A group of prominent bioethicists are warning about the grave human harm that results when sound ethics in the practice of science are ignored in pursuit of innovation. In a discussion at the Heritage Foundation about why bioethics matters, speakers Tara Lee, Jennifer Lahl and Melissa Moschella opined on the dangers of an ends justifying the means approach to science. The women, all with backgrounds in bioethics and medical science, spoke of the harms inherent in such things as three-parent embryos, surrogacy, reproductive technology, gene editing, and embryonic stem cell research, and highlighted the deception that routinely frames these issues in major news outlets.
Lee, director of Life Sciences at the Charlotte Lozier Institute, said that a significant issue is transparency within the scientific community. “A lot of times people see how cool the science is but they’re failing to educate the public and explain to them what was actually done in the process to get to that scientific discovery. That’s a key information that’s missing, not only to the public but to the scientists themselves.” During her presentation Lee highlighted the world’s first ever human-monkey hybrid that was grown in a laboratory in China, gene editing technology, and the research done on “humanized mice,” which utilizes tissue obtained from aborted human fetuses.
Lahl makes films telling the stories of women who have been damaged by the fertility industry. “We can’t get the media to present the downsides,” she said. “You see Kim Kardashian on the cover of People magazine because she has just had their next baby by commercial surrogacy. You don’t ever see a picture of the surrogate mother and hear how she was treated. Most of these surrogates who serve these very high-profile wealthy couples don’t even know who they’re carrying a baby for. They’re bound to anonymity. Most people think this is all great, it’s progress, scientific advancement, developing cures, or helping somebody have a child,” Lahl lamented.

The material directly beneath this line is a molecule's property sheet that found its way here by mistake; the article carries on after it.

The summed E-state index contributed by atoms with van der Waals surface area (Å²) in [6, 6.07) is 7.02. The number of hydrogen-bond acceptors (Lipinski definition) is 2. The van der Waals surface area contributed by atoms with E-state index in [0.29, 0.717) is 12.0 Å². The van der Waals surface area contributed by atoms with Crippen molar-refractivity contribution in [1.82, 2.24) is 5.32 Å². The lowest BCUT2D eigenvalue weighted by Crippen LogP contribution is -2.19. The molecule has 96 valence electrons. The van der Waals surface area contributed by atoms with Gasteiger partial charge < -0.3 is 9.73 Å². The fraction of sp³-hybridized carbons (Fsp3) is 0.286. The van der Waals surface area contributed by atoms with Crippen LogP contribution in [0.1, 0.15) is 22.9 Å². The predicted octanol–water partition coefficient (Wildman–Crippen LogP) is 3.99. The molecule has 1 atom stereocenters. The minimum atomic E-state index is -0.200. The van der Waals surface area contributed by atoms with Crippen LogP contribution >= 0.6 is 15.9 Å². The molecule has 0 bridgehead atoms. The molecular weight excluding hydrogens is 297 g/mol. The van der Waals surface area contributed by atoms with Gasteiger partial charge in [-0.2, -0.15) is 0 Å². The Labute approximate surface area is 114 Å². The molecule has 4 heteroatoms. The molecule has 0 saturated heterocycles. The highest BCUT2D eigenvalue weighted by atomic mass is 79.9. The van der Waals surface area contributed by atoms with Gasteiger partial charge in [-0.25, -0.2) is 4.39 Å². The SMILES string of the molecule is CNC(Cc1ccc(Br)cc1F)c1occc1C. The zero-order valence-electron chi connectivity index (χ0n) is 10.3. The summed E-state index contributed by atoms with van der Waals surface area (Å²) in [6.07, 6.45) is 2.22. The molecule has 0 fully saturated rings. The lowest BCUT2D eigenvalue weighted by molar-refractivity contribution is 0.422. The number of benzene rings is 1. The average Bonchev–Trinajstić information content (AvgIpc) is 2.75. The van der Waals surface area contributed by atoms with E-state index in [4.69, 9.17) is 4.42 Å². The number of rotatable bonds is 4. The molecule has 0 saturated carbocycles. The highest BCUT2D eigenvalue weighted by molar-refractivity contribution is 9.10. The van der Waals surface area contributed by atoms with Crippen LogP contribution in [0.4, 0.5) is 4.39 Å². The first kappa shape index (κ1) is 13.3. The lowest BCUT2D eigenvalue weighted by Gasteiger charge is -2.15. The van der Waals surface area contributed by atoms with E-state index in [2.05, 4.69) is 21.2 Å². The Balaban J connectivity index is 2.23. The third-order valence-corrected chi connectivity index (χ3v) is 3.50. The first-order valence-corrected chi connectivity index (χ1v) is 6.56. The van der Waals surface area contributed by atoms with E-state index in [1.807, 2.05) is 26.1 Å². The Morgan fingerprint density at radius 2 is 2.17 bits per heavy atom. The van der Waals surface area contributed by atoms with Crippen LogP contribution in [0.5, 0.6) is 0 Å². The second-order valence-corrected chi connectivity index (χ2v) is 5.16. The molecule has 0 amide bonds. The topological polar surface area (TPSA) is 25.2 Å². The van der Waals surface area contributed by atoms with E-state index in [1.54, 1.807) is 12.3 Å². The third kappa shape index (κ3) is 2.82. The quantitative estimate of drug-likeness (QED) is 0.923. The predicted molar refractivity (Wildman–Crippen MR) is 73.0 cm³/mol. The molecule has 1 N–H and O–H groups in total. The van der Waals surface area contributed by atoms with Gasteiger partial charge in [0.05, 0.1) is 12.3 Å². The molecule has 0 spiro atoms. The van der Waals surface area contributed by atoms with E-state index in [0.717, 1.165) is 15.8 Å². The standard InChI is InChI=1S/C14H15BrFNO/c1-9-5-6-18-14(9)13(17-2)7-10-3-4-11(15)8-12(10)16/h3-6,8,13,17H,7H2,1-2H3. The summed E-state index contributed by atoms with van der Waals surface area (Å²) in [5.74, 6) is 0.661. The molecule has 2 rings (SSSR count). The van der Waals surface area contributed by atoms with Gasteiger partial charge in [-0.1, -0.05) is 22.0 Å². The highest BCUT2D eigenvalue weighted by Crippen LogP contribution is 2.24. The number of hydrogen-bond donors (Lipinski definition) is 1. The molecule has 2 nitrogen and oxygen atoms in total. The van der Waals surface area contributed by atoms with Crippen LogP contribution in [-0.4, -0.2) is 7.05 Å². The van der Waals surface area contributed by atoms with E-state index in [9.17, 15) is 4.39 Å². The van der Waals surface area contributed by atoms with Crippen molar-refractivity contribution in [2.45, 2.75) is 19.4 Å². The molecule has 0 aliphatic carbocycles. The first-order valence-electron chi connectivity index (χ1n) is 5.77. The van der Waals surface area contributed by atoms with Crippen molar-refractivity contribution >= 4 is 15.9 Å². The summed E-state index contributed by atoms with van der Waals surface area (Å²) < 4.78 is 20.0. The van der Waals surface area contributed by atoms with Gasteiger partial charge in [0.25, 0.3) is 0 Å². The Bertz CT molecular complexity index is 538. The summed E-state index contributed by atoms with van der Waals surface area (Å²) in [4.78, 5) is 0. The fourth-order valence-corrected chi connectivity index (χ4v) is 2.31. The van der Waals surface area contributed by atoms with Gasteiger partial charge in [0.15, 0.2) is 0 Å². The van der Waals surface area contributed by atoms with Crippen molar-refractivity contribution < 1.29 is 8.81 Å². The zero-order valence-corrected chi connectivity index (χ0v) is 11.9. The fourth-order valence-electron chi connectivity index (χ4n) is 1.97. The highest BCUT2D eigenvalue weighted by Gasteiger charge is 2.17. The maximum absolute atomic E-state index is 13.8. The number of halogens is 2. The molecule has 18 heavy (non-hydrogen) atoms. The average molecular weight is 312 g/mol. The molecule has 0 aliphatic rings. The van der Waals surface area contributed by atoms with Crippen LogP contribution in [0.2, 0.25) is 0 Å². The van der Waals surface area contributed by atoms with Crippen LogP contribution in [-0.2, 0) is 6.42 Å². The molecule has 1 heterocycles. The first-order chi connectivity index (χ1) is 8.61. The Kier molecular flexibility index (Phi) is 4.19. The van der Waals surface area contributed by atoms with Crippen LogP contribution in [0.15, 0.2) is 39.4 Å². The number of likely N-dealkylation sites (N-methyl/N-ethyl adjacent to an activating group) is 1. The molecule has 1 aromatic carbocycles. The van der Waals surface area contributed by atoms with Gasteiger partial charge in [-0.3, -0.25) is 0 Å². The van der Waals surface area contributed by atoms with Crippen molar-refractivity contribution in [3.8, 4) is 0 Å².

Melissa Moschella, philosophy professor at The Catholic University of America agreed. “Accurate information is extremely helpful,” she said. During the years of debate on the use of embryonic stem cells, the debate was framed as though such research was the key to medical breakthroughs. “In the heat of the debate about the use of embryos for stem cell research, there was all this hype about the diseases that were going to be cured as a result of it. And what has been found is that by and large, the actual cures have come not from embryonic stem cells but from adult stems cells or from induced pluripotent stem cells,” Moschella elaborated.
She added that scientists engage in this hype in order to get funding for their projects: “It’s helpful to put a human face on these things. It can be very abstract to talk about these issues but when you sit face to face with somebody who was exploited by this process that changes. Take for instance a now 20-year-old who was conceived with the sperm of an anonymous donor and who feels really confused about identity, robbed of half of their biological heritage, robbed of important medical information that they ought to be able to know about themselves, when you give these people faces that really helps to bring it home, that there are real human harms and human costs.”
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